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What Is the Net Worth of ‘The Simpsons’ Co-writer and Producer Al Jean?

In the '80s, Jean co-wrote various TV series like "Nine to Five" and "Not Necessarily the News" with Mike Reiss.
Cover Image Source:  Producer-writer Al Jean | Photo by Ethan Miller | Getty Images
Cover Image Source: Producer-writer Al Jean | Photo by Ethan Miller | Getty Images
Name Al Jean
Net Worth $200 Million
Gender Male
Date of Birth January 9, 1961 
Age 62 Years
Nationality United States of America
Profession Screenwriter, Film Producer, Television Producer

Al Jean, an American screenwriter and producer, has a net worth of $200 million as of November 2023, per Celebrity Net Worth. He teamed up with Mike Reiss at Harvard University and wrote for "The Harvard Lampoon." Their breakthrough came in 1989 when they joined the writing crew of "The Simpsons." After a stint as showrunners, they created "The Critic" (1994–1995). Jean returned to "The Simpsons" in 1998, becoming showrunner again in 2001. He has won nine Primetime Emmys and two Peabody Awards for his work on "The Simpsons."

Image Source: Al Jean seen leaving the BBC Radio 1 Studios, Portland Place | Photo by Alex Huckle | GC Images | Getty Images
Al Jean seen leaving the BBC Radio 1 Studios, Portland Place | Photo by Alex Huckle | GC Images | Getty Images

TV series

After finishing up at Harvard, Jean and Reiss landed a job with "National Lampoon." In the '80s, they worked as writers on various TV series like "Nine to Five" (1983), "Not Necessarily the News" (1983–1985), "The Tonight Show Starring Johnny Carson" (1984–1988), "Head of the Class" (1986), "Sledge Hammer!" (1986–1987), "ALF" (1988–1989), and "It's Garry Shandling's Show." (1988–1990). They even produced "It's Garry Shandling's Show."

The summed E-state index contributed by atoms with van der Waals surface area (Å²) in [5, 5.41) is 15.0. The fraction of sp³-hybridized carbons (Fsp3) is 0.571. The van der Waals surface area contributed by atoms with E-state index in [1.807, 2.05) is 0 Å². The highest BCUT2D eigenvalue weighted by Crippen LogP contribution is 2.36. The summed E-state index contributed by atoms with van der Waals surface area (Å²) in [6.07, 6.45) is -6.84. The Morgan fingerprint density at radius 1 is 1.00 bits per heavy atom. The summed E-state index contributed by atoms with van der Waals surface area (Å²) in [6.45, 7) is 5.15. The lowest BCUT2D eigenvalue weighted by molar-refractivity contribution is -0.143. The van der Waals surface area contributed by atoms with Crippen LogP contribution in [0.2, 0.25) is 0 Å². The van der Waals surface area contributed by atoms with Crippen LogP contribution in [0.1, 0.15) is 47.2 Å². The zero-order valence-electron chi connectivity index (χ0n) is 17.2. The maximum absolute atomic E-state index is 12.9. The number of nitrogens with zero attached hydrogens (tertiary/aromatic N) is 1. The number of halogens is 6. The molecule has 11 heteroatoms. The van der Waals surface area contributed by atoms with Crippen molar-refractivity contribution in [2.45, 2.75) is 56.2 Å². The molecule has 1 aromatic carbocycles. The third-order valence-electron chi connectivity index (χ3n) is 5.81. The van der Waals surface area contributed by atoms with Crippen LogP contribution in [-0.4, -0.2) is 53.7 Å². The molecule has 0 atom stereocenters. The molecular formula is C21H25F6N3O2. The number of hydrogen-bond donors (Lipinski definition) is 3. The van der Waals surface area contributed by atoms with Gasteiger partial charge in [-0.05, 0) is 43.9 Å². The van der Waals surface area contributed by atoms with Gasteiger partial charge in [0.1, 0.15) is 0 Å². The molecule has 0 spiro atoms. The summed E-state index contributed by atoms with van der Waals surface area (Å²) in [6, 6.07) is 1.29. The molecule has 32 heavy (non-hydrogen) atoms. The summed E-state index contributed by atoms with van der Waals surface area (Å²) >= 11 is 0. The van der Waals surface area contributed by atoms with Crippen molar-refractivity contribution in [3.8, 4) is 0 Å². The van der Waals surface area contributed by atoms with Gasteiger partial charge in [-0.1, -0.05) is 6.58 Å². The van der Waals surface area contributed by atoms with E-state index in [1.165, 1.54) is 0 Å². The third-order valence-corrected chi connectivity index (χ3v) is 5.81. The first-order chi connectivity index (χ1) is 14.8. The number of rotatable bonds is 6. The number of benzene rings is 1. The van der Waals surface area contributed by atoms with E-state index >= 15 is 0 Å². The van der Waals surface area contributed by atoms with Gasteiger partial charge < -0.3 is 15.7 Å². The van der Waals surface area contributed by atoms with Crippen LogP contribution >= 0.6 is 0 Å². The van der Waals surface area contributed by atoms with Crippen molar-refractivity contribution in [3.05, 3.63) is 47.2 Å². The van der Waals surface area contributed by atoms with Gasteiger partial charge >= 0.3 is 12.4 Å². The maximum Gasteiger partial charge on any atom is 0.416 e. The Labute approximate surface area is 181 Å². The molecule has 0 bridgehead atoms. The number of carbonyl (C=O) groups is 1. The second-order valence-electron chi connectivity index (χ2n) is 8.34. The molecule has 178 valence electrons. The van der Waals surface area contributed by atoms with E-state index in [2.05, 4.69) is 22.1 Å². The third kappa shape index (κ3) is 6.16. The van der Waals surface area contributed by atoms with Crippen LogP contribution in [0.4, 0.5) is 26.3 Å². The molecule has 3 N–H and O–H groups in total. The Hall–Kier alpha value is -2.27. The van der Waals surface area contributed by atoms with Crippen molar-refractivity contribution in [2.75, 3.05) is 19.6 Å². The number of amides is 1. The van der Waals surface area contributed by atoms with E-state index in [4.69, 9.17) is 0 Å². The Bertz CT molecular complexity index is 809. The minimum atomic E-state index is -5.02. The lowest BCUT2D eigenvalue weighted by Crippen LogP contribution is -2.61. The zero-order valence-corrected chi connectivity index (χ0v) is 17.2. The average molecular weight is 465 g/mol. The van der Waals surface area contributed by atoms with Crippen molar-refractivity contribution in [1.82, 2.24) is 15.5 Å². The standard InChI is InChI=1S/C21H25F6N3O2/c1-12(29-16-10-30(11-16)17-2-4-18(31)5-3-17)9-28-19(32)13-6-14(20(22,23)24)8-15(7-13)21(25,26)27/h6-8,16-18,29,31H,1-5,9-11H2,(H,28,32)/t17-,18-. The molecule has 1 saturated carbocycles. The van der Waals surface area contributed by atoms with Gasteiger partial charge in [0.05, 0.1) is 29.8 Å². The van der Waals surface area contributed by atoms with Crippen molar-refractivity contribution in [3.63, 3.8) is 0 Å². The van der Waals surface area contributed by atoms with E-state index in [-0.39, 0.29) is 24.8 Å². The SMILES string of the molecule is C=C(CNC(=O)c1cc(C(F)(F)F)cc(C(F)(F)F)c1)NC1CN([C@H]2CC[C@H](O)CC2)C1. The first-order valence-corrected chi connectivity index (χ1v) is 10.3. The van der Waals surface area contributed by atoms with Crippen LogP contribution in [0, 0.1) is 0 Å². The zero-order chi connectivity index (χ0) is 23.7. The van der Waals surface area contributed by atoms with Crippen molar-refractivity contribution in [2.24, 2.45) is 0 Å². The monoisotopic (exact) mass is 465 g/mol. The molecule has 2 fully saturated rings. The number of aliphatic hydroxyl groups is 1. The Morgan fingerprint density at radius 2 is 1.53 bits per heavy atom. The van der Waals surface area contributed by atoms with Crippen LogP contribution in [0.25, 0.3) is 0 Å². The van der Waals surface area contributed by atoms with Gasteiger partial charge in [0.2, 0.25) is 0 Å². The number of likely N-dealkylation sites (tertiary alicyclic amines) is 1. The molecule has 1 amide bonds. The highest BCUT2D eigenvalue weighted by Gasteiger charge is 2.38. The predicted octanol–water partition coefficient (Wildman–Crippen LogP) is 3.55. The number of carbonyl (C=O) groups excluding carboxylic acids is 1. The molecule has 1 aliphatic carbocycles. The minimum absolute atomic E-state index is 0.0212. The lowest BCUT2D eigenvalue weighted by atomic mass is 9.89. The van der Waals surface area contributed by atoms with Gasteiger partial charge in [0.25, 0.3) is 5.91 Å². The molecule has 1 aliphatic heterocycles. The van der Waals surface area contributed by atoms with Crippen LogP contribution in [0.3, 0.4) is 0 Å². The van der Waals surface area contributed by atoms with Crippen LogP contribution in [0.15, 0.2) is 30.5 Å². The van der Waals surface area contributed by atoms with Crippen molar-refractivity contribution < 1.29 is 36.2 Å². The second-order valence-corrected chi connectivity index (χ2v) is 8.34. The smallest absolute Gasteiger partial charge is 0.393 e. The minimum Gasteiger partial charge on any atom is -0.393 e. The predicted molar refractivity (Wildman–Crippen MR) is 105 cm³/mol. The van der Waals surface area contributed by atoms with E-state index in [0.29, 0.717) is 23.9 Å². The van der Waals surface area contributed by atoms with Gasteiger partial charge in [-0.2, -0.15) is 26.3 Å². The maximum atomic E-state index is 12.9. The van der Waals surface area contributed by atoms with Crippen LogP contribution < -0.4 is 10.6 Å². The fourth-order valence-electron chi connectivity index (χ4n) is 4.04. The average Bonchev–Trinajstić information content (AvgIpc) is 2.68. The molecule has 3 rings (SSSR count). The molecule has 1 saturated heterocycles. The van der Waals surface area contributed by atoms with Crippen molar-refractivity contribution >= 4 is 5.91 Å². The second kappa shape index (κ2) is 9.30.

"The Simpsons"

In 1989, Jean and Reiss scored a writing gig for "The Simpsons," contributing to over a dozen episodes in the first season. The duo took on the role of showrunners for seasons three and four. Reflecting on his early experience as a showrunner in a 2003 interview, Jean shared, "The only thoughts running through my head every minute of the day was, 'Don't blow it and screw up this thing everyone loves.' Maybe because the show was established, we were able to do deeper things." 

Jean also contributed as a writer and producer for the 2007 "The Simpsons Movie," grossing $536.4 million and earning a Golden Globe nomination for Best Animated Feature, adding to his impressive resume.

After wrapping up season four in 1993, Jean and Reiss left to create the animated series "The Critic," featuring the voice of Jon Lovitz. Premiering on ABC in January 1994, it later moved to Fox for its second and final season. The "Simpsons" episode "A Star Is Burns" served as a crossover between the two shows. While "The Critic" only lasted for 23 episodes, its DVD release and Comedy Central reruns cultivated a devoted following.

Image Source: The Simpsons 30th Anniversary